other problems, likelihood weighting runs tended to exhibit relatively
low variance in time to convergence. However, here we see some
runs which converged very quickly, and others that took abnormally
Liu, Smith 20

long. This high variance occurred with high consistency in this

problem, and thus is likely induced by some characteristic in the
problem; one likely explanation is that our query variable is a leaf
node in a very poly-tree-like network.

3. Convergence is logarithmic
This is an evident feature of all of the graphs, but has enormous
implications for a choice of algorithms.

The criterion for “completeness” of an algorithm is that it arrives at the

right answer. In the case of the sampling methods that we surveyed,
unfortunately it takes an infinite time to arrive at the right answer.
However, it is important to note that variable elimination always
arrives at the exact answer. Thus, if a user needs completeness (i.e.
the right answer), they should probably use variable elimination.

However, if they only need a certain level of completeness, i.e. they

want to be x% right, they still cannot rely on sampling methods. This
gives rise to the x% correct y% of the time metric. We certainly see
this from our graphs.

4. Local optima in Gibbs sampling, but not in Likelihood Weighting

This is a very interesting point. In both problems 3 and 4 from Task 2
under Gibbs sampling, one of the runs from each of these problems
do not converge to zero. Instead, they seem to converge to a local
optima (which is not the global optima). This can be seen in the pink
line in Figure 18 and the jungle green line in Figure 20.

This is probably more likely in some networks than others. We could

probably construct a very simple network that would not provoke this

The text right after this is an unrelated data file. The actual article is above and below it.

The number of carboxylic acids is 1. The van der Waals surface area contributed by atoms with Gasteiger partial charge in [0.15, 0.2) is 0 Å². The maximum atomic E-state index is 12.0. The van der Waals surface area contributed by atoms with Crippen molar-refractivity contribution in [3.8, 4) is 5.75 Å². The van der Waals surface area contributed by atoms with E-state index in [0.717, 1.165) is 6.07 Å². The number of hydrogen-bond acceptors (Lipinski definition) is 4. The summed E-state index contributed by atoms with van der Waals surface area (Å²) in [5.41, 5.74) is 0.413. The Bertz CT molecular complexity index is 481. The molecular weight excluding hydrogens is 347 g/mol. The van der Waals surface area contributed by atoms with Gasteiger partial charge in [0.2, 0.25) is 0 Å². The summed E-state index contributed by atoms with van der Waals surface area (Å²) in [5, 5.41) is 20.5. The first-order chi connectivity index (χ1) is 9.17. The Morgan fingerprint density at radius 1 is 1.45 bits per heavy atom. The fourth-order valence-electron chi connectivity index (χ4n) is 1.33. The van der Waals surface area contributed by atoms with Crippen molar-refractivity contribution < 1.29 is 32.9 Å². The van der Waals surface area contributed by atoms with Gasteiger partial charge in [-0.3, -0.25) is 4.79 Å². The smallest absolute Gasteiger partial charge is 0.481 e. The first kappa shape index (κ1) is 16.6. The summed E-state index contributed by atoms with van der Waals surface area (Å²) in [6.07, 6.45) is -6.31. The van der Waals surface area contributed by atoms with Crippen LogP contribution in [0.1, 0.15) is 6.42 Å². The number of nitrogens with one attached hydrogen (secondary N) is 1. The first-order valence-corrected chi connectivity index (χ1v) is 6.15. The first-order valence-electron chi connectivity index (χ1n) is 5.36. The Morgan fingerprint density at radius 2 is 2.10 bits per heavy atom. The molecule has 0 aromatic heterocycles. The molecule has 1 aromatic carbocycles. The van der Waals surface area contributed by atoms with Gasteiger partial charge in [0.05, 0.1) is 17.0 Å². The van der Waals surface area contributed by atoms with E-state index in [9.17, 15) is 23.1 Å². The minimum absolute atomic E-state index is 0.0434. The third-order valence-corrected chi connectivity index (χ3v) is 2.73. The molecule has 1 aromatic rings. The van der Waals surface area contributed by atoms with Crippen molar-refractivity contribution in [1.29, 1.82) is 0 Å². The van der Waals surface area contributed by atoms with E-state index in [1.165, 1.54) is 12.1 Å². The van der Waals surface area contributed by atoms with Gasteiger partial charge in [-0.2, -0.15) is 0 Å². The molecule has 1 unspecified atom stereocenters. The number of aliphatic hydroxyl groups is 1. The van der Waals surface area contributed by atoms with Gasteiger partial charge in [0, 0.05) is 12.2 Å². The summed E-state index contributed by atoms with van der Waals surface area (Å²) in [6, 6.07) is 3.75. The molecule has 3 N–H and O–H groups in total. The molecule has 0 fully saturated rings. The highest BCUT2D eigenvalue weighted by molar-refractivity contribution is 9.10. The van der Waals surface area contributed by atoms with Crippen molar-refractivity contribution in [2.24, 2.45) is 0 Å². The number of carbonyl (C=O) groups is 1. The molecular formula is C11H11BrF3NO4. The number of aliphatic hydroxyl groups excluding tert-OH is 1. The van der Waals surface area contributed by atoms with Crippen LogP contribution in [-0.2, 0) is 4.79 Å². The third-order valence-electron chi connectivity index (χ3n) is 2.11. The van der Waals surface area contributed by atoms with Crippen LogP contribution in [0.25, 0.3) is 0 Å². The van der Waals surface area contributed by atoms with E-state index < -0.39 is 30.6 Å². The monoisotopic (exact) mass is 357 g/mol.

behavior.

C. Computational Considerations – Sampling versus Variable Elimination

In comparing the computation time of sampling methods to variable
elimination, we limit ourselves to discussion of greedy ordering variable
elimination; since random ordering is very sub-optimal (see Section 4).

It turns out that for the networks and queries that we considered, variable
elimination is the champ on both accuracy and speed. As can be seen
from Table 2, variable elimination performed in near-second times on each
problem, while Gibbs took about 15 seconds and Likelihood Weighting
took around 5 seconds.

This is with 1000 samples for the sampling algorithms, and an effective
infinite samples for variable elimination.

Our results might have been different if the networks involved were much
more dense (i.e. connected) or much larger.
Liu, Smith 21

Insurance Insurance . .
1 2 Carpo Carpo
1 2
Variable 0.741 1.142 0.120 0.090
Eliminatio
n
Gibbs 12.778 13.530 19.228 18.045
Sampling
Likelihoo 4.377 4.687 5.608 5.317
d
Weighting
Table 2. Execution time of various algorithms on the four problems from Task 2.